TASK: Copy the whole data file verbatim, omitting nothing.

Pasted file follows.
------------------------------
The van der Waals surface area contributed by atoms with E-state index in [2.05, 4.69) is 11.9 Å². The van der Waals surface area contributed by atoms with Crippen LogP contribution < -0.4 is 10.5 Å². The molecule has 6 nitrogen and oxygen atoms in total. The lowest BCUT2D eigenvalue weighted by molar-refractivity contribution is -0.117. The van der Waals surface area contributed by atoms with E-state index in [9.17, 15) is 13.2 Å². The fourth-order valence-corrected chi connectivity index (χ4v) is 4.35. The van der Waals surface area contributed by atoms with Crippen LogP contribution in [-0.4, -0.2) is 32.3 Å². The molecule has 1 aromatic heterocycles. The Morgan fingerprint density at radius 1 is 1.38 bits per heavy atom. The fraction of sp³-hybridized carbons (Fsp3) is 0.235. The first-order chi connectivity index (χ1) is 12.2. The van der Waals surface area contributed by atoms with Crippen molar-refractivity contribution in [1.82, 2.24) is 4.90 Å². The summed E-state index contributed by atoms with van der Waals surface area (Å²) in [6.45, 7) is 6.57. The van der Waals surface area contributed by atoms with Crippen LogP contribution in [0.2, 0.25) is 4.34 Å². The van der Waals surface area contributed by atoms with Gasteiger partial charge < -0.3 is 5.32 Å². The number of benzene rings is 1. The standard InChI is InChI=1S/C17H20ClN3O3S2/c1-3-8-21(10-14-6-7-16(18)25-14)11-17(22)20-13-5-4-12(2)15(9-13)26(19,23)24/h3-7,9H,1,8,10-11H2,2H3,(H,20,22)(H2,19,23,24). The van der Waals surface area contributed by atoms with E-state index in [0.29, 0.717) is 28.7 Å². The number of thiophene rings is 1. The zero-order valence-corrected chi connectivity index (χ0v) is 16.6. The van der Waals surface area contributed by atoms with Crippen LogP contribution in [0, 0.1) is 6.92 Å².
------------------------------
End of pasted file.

The van der Waals surface area contributed by atoms with E-state index in [2.05, 4.69) is 11.9 Å². The van der Waals surface area contributed by atoms with Crippen LogP contribution < -0.4 is 10.5 Å². The molecule has 6 nitrogen and oxygen atoms in total. The lowest BCUT2D eigenvalue weighted by molar-refractivity contribution is -0.117. The van der Waals surface area contributed by atoms with E-state index in [9.17, 15) is 13.2 Å². The fourth-order valence-corrected chi connectivity index (χ4v) is 4.35. The van der Waals surface area contributed by atoms with Crippen LogP contribution in [-0.4, -0.2) is 32.3 Å². The molecule has 1 aromatic heterocycles. The Morgan fingerprint density at radius 1 is 1.38 bits per heavy atom. The fraction of sp³-hybridized carbons (Fsp3) is 0.235. The first-order chi connectivity index (χ1) is 12.2. The van der Waals surface area contributed by atoms with Crippen molar-refractivity contribution in [1.82, 2.24) is 4.90 Å². The summed E-state index contributed by atoms with van der Waals surface area (Å²) in [6.45, 7) is 6.57. The van der Waals surface area contributed by atoms with Crippen LogP contribution in [0.2, 0.25) is 4.34 Å². The van der Waals surface area contributed by atoms with Gasteiger partial charge < -0.3 is 5.32 Å². The number of benzene rings is 1. The standard InChI is InChI=1S/C17H20ClN3O3S2/c1-3-8-21(10-14-6-7-16(18)25-14)11-17(22)20-13-5-4-12(2)15(9-13)26(19,23)24/h3-7,9H,1,8,10-11H2,2H3,(H,20,22)(H2,19,23,24). The van der Waals surface area contributed by atoms with E-state index in [0.29, 0.717) is 28.7 Å². The number of thiophene rings is 1. The zero-order valence-corrected chi connectivity index (χ0v) is 16.6. The van der Waals surface area contributed by atoms with Crippen LogP contribution in [0, 0.1) is 6.92 Å².